On June 8, 2017, Patrick Cuba, John Howard, Peter Robinson, Jeffrey Witt and I organized a discussion session for the IIIF conference hosted by the Vatican Library. We wanted to explore our efforts to utilize IIIF in our existing, manuscript-based textual projects, from crowdsourced transcription to documentary editing to textual scholarship. The urgency of this conversation was heightened during the weeks between our proposal and the conference itself, as a new Text Granularity Working Group was formed by members of the IIIF Newspapers Working Group.
For our session, each of us presented a 5-10 minute lightning talk describing our experiences and making a concrete proposal to move the community forward. Karen Estlund, organizer of the Newspapers and Text Granularity working groups, also presented on those group’s ideas for text and IIIF — a generous act given very short notice. A general discussion followed the lightning talks.
This is a rough reconstruction of the text of my talk.
Those of us trying to work with text and IIIF have a problem.
The examples we are offered to work from barely represent text at all!
Here is one example from the Web Annotation Spec: the text represented is a plain-text string consisting of only two words: “Comment text”.
Here’s the same example as a “Textual Body”. It’s a slightly more sophisticated structure, until you get to the text itself, which is still only two words. This is really an impoverished vision of what text is.
However, we’re not the only ones with this challenge.
The IIIF Presentation API spec also gives examples for embedding metadata within IIIF manifests. It’s possible to take your existing metadata from other systems and serialize all of it out to a JSON-LD format within your manifests.
However, nobody’s doing that anymore! What libraries are actually doing is linking to their descriptive metadata in other systems, where it is stored in formats like MODS which are actually designed to encode metadata.
I think we should explore this model of linking to our text in the formats we already have, rather than attempting to embed it as annotations.
So how can we link from IIIF to texts?
We have a lot of options. Manifests can contain seeAlso or service elements linking elsewhere. Sequences can contain a rendering that links to a text like a PDF. Finally, of course, we have open annotations.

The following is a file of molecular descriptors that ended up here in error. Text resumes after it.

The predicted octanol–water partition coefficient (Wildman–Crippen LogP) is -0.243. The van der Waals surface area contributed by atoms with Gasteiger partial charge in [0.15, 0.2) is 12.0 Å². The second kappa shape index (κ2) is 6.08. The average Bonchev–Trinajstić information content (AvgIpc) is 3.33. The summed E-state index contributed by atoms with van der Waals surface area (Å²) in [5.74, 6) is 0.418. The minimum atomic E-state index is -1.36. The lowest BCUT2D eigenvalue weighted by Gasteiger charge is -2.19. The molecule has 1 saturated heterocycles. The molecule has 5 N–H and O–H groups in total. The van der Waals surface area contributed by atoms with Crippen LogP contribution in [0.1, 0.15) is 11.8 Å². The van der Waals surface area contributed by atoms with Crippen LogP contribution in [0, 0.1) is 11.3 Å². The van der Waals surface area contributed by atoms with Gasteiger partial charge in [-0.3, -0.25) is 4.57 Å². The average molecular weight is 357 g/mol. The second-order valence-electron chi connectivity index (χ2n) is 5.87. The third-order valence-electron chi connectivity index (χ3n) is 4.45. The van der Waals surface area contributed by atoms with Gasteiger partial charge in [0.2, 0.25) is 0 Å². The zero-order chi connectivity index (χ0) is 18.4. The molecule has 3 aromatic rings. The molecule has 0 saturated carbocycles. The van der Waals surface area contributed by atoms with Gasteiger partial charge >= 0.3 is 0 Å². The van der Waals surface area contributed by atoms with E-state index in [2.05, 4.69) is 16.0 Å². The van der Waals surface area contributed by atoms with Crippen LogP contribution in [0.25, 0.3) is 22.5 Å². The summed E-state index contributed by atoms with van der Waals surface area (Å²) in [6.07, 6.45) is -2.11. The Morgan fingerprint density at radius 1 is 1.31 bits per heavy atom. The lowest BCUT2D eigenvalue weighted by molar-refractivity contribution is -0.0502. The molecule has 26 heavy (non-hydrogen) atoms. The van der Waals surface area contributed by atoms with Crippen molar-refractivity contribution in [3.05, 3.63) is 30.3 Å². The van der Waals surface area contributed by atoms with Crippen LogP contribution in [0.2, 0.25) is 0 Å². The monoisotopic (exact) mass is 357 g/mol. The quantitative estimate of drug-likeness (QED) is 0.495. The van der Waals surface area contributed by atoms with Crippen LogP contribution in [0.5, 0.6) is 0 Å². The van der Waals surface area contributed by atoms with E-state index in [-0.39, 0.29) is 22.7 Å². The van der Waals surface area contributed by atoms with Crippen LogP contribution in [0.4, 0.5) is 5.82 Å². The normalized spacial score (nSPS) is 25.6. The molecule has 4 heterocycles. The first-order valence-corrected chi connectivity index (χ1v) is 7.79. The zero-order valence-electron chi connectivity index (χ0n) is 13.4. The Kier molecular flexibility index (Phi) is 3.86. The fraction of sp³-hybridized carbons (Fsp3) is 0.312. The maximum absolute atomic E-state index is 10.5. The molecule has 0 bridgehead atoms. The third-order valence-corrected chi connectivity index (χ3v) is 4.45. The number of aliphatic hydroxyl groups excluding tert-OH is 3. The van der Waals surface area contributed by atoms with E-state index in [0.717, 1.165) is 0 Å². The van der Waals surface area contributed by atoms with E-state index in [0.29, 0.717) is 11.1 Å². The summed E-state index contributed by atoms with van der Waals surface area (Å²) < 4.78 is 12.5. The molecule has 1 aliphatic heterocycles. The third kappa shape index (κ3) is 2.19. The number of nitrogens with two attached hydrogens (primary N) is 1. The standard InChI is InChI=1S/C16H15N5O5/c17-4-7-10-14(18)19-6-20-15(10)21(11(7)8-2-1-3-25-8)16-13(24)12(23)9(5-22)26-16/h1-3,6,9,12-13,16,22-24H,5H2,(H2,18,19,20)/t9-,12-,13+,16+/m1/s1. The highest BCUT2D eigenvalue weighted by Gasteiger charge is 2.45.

We also have many options on where to place those links. Does it make sense to link at the manifest level, the sequence level, the canvas level, or each of these?
Most importantly, links to our texts serve many purposes.
There’s the sweet-spot for annotations, displaying a simple transcript of a page or region of a page for display by a viewer.
However, there are many more use cases:
- Downloads of texts in reusable formats like Microsoft Word or LaTeX so that scholars can include texts within their articles.
- Plaintext that library systems can ingest for full-text search.
- TEI for, well, all the things you can do with TEI.
Finally, we need to link from IIIF to services to create or enhance text via transcription, translation, or named entity identification.
It’s not enough to define best practices for linking from IIIF to texts. We also need to figure out how to link from our texts to IIIF images.
My proposal for connecting text and IIIF is that we follow the example of the Newspapers Group, and create fixtures–well documented, machine-readable exemplars–of linking between text and IIIF using terminology familiar to textual editors. We start with a small number of short documents (a two-page letter might be perfect here), at varying levels of encoding, and create a set of files encoding those documents in both IIIF/WebAnnotations and TEI.
We define use cases for these fixtures that will let us test both the IIIF sweet spot (like single-page transcripts within Mirador) and a simple TEI viewer like EVT that is agnostic of IIIF.
I also propose that we postpone a couple of important things.
We should start with small, simple, single-document/single-text works until we get a consensus on how those should be encoded. Only then do we move on to multi-document texts and multi-text documents.
More controversially, I also think we should just postpone the big question of how we model texts as annotations. At the moment, this seems too huge and ill-defined to grapple with, but we may find that if we focus on linking first, some use cases may emerge that are obvious fits for embedding our texts as annotations.
The discussion following the presentations was productive, but also revealed some real divides among the participants. Those of us (like myself) with a background in editing are having a lot of trouble mapping our concepts to Linked Data, or indeed in seeing the benefit to trying. Meanwhile, some participants from the library world appeared not to be aware of the 30-year history of textual encoding practice represented by the TEI and the community that created it. Only continued conversation between and within these communities will fix this situation.
My own presentation was only one of six, so I will link to the others from this post as they become available.
If you are interested in exploring these issues–whether to help develop the fixtures I propose, or to tell me I’m wrong–send me an email at firstname.lastname@example.org and I’ll try to include you in the conversation as it develops.